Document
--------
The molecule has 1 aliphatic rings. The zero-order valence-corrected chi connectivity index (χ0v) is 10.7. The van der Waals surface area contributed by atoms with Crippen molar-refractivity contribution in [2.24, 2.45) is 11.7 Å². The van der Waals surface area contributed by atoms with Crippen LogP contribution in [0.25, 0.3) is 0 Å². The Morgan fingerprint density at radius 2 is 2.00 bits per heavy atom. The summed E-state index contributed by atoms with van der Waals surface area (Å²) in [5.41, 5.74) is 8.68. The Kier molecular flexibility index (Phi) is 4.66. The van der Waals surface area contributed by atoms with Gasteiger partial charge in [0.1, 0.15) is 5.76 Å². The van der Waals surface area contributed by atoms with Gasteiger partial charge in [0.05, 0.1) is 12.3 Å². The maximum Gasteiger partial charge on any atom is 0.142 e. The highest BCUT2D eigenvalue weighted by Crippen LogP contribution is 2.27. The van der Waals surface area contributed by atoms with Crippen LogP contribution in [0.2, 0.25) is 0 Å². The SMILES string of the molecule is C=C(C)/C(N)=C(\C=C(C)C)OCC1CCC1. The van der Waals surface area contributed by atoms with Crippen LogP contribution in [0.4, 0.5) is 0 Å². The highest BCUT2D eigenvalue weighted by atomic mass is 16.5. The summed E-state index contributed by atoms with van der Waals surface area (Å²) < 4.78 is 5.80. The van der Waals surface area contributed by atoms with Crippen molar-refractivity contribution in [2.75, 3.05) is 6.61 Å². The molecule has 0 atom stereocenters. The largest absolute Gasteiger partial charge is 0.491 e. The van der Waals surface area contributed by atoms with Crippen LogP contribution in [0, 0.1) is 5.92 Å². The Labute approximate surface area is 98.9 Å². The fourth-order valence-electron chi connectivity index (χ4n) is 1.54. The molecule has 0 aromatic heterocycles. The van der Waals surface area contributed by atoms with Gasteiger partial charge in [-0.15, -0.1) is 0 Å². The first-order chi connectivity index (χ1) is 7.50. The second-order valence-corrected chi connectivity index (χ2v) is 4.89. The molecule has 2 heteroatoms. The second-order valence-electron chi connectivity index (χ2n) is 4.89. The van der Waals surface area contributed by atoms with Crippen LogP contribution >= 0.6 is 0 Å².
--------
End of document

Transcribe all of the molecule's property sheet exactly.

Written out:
The molecule has 1 aliphatic rings. The zero-order valence-corrected chi connectivity index (χ0v) is 10.7. The van der Waals surface area contributed by atoms with Crippen molar-refractivity contribution in [2.24, 2.45) is 11.7 Å². The van der Waals surface area contributed by atoms with Crippen LogP contribution in [0.25, 0.3) is 0 Å². The Morgan fingerprint density at radius 2 is 2.00 bits per heavy atom. The summed E-state index contributed by atoms with van der Waals surface area (Å²) in [5.41, 5.74) is 8.68. The Kier molecular flexibility index (Phi) is 4.66. The van der Waals surface area contributed by atoms with Gasteiger partial charge in [0.1, 0.15) is 5.76 Å². The van der Waals surface area contributed by atoms with Gasteiger partial charge in [0.05, 0.1) is 12.3 Å². The maximum Gasteiger partial charge on any atom is 0.142 e. The highest BCUT2D eigenvalue weighted by Crippen LogP contribution is 2.27. The van der Waals surface area contributed by atoms with Crippen LogP contribution in [0.2, 0.25) is 0 Å². The SMILES string of the molecule is C=C(C)/C(N)=C(\C=C(C)C)OCC1CCC1. The van der Waals surface area contributed by atoms with Crippen LogP contribution in [0.4, 0.5) is 0 Å². The highest BCUT2D eigenvalue weighted by atomic mass is 16.5. The summed E-state index contributed by atoms with van der Waals surface area (Å²) < 4.78 is 5.80. The van der Waals surface area contributed by atoms with Crippen molar-refractivity contribution in [2.75, 3.05) is 6.61 Å². The molecule has 0 atom stereocenters. The largest absolute Gasteiger partial charge is 0.491 e. The van der Waals surface area contributed by atoms with Crippen LogP contribution in [0, 0.1) is 5.92 Å². The Labute approximate surface area is 98.9 Å². The fourth-order valence-electron chi connectivity index (χ4n) is 1.54. The molecule has 0 aromatic heterocycles. The van der Waals surface area contributed by atoms with Gasteiger partial charge in [-0.15, -0.1) is 0 Å². The first-order chi connectivity index (χ1) is 7.50. The second-order valence-corrected chi connectivity index (χ2v) is 4.89. The molecule has 2 heteroatoms. The second-order valence-electron chi connectivity index (χ2n) is 4.89. The van der Waals surface area contributed by atoms with Crippen LogP contribution >= 0.6 is 0 Å².